“Anyway, I can’t claim I started it. I sort of had it spoiled for me by Tom Wolfe. And he says he had it ruined by John Travolta in Saturday Night Fever.”
I mentioned that he seemed to have been wearing it for an inordinate amount of time. Finishing his cigarette Hitchens said he had to head on.
“You’ll need to ride with me if you want to hear more,” he said.
So now I was in the back of a black cab with Christopher Hitchens. As we wheeled round Hyde Park corner, the polemicist expounded.
“So yes, I was wearing it in New York”, he said, wildly downplaying his two-week stay on the East coast. “But with domestic American flights now you’re screwed if you bring more than you can fit in a hold-all. So I don’t think I was wearing it by the time I got to Texas.”
In fact he was. Hitchens was wearing cream in Austin TX, as he eviscerated the arguments of Bush’s faith-based initiative guru, Marvin Olasky. And the jacket stayed with him through to the end, appearing on public radio with rapt KQED host, Michael Krasny. Evidence is strewn over the net. It is Minh’s tailoring, no two ways about it.
Shaky though he was on the truth of his sartorial consistency, his passion for uncovering the great religious lie was unwavering and he was soon back on message.
“I don’t wish to sound boastful but I’ve haven’t lost any of the debates – and am yet to encounter an argument which I haven’t heard a million times before. They present them as if they’ve just thought it up themselves! Without God, how would I know wrong from right? Please.”
TheAl Sharpton debate was interesting, I offered.
“He’s a shakedown artist. Listen, it wasn’t even my idea to do it with him but he was the one presented to me.”
Not a good debater?
“Not really. And I was surprised at how little he knew his texts. For the argument of those hard-line communists that religion is a con trick to raise money from the credulous, he would be a good example. I mean I don’t believe that myself.”
Hitchens clambered out into the rain on Chester Street and the conversation reverted to the subject of dress. I complimented the new jacket, without much enthusiasm.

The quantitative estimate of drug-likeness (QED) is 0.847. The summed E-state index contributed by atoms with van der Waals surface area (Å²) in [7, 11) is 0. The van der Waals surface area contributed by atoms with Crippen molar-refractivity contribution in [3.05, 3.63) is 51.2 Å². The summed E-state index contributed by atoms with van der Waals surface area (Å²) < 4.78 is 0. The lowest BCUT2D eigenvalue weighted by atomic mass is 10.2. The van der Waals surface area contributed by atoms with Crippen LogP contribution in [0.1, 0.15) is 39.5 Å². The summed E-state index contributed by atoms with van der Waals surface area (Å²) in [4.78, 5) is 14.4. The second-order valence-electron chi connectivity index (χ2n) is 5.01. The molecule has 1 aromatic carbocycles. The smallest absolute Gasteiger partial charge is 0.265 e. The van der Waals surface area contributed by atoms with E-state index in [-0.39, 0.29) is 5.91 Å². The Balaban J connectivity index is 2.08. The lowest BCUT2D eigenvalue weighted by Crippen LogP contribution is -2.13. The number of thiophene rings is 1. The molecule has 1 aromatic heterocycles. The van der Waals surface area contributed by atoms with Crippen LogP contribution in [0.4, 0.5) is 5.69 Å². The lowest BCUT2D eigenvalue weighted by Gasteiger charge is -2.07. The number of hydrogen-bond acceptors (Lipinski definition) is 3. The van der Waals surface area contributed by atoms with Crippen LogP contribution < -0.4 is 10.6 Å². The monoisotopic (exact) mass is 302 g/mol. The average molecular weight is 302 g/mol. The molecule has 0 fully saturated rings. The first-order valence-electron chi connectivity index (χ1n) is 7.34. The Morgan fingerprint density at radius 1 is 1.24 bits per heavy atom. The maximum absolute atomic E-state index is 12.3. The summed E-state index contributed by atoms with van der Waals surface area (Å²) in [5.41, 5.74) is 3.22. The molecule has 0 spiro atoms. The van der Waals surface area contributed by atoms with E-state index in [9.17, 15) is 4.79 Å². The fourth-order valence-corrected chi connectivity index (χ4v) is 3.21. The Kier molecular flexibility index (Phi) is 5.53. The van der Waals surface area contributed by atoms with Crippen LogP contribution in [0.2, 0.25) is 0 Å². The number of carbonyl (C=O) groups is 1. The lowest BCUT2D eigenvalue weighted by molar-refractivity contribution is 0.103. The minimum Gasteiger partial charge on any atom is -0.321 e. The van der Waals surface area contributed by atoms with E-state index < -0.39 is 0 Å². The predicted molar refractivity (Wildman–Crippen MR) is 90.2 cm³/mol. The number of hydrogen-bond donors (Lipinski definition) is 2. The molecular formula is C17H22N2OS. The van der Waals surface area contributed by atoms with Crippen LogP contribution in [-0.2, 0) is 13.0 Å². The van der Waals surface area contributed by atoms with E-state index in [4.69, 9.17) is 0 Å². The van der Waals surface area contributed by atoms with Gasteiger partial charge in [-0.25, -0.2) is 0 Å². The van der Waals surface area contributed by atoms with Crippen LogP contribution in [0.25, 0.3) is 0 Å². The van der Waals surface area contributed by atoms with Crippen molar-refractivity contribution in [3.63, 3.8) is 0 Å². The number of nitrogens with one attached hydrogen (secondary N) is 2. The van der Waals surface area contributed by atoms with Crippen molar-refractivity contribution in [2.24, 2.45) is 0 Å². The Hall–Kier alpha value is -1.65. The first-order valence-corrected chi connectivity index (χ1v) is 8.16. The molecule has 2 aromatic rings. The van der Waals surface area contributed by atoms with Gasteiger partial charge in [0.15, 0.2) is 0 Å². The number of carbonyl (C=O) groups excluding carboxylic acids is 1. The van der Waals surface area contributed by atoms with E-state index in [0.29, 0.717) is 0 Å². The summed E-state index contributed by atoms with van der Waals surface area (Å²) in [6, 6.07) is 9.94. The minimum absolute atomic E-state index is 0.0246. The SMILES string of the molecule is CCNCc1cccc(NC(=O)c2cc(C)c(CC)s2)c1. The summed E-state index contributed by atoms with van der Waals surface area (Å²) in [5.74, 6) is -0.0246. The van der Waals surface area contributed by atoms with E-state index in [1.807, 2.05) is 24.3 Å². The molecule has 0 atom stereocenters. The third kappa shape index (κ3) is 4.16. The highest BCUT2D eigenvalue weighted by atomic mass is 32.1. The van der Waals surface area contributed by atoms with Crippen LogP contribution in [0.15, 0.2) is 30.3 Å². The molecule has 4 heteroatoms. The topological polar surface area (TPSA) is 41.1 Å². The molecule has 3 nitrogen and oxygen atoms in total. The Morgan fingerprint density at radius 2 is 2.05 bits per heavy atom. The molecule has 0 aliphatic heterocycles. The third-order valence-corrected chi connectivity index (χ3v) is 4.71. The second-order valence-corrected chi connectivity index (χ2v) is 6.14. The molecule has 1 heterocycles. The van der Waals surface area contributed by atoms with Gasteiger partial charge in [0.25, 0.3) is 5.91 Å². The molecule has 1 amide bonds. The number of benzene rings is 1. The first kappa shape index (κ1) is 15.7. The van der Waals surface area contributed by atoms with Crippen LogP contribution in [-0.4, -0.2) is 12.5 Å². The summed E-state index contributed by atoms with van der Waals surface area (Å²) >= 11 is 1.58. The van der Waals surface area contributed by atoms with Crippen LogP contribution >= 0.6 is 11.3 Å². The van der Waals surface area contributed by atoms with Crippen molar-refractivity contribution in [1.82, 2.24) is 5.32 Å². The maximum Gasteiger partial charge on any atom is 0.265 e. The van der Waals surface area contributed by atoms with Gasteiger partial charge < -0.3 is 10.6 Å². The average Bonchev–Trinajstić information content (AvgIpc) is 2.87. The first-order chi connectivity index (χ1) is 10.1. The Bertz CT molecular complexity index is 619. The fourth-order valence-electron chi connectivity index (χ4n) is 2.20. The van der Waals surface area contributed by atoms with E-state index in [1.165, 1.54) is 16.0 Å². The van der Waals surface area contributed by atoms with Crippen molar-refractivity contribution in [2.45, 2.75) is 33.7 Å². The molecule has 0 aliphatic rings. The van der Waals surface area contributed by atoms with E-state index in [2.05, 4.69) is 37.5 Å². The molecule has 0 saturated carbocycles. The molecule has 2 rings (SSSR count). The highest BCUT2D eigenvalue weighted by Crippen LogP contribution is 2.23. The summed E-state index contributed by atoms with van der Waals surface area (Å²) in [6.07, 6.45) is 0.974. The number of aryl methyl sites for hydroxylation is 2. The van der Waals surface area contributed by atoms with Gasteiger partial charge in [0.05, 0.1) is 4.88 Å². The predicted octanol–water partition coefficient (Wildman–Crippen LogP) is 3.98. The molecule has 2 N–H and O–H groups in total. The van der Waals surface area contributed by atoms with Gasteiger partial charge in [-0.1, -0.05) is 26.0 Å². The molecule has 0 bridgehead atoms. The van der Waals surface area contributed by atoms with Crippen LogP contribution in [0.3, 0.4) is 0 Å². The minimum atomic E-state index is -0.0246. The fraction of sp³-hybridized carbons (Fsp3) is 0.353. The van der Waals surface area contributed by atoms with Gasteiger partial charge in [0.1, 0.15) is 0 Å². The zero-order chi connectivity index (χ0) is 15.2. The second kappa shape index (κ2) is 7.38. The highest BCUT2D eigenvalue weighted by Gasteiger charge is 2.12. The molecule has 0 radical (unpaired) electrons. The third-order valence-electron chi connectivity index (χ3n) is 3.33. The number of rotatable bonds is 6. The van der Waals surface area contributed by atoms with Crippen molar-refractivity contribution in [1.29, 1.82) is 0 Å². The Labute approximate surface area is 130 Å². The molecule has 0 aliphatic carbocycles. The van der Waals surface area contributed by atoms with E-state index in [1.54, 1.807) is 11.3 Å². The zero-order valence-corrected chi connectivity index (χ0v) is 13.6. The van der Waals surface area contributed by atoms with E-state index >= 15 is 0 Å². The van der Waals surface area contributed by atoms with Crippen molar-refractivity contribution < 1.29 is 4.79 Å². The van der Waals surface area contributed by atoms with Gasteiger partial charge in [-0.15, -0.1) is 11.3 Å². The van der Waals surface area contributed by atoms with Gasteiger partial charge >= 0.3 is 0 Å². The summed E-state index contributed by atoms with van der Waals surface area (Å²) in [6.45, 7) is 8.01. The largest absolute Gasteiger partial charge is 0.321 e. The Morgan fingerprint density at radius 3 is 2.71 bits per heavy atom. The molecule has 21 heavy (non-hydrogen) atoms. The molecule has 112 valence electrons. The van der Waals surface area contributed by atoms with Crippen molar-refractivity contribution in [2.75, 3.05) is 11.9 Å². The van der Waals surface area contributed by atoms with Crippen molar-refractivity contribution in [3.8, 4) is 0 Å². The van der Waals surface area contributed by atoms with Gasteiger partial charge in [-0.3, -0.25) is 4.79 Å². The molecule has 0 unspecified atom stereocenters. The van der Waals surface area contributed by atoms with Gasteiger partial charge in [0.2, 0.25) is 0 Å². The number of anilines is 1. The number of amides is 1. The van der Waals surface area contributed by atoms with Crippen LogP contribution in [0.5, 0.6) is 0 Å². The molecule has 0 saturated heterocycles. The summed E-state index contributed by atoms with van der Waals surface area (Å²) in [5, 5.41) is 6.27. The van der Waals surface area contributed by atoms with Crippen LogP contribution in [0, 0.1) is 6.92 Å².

“I was lucky I had this pressed in a rush for today,” he echoed, unconvincingly.
“I only have about three things I wear. If you knew me at all, you’d know what I wear is totally random, the top is normally irrelevant to the bottom.”
For my money his look was consciously modeled on Vigot, Graham Greene’s oil-stained tropical suit wearing thief from The Quiet American. And there were other Hitchens quirks – his exaggerated politesse, his scowl (“like a sea anemone poked with a stick” as writer Ian Parker put it) his whiskey, sipped from the TV studio water mug. But the jacket really tied the room together. It took him from boorish and probably soused, to suavely pugnacious and elegantly wasted.
When he died, it was clear that a few months down the line, some major event would be taking place and it would be impossible not to start thinking of what Hitchens would say. The current state of the 2012 US presidential election, with its focus on contraception, same sex marriage, and the division of church and state, would inevitably have drawn Hitchens. Picture him, on Hannity and Co, ripping some Rick Santorum acolyte a new one. You can see him savagely dismantling the senator’s vision of a higher, religiously-ordained set of laws. And he would reserve plenty of vitriol for the Mormon governor Romney along, incidentally, with any candidate daring to take a conciliatory position on Iran. And it would be impossible to agree with him on everything. But he would have your attention regardless. He would of course be wearing linen.
June 27, 2012
dress-sense, hitchens, profile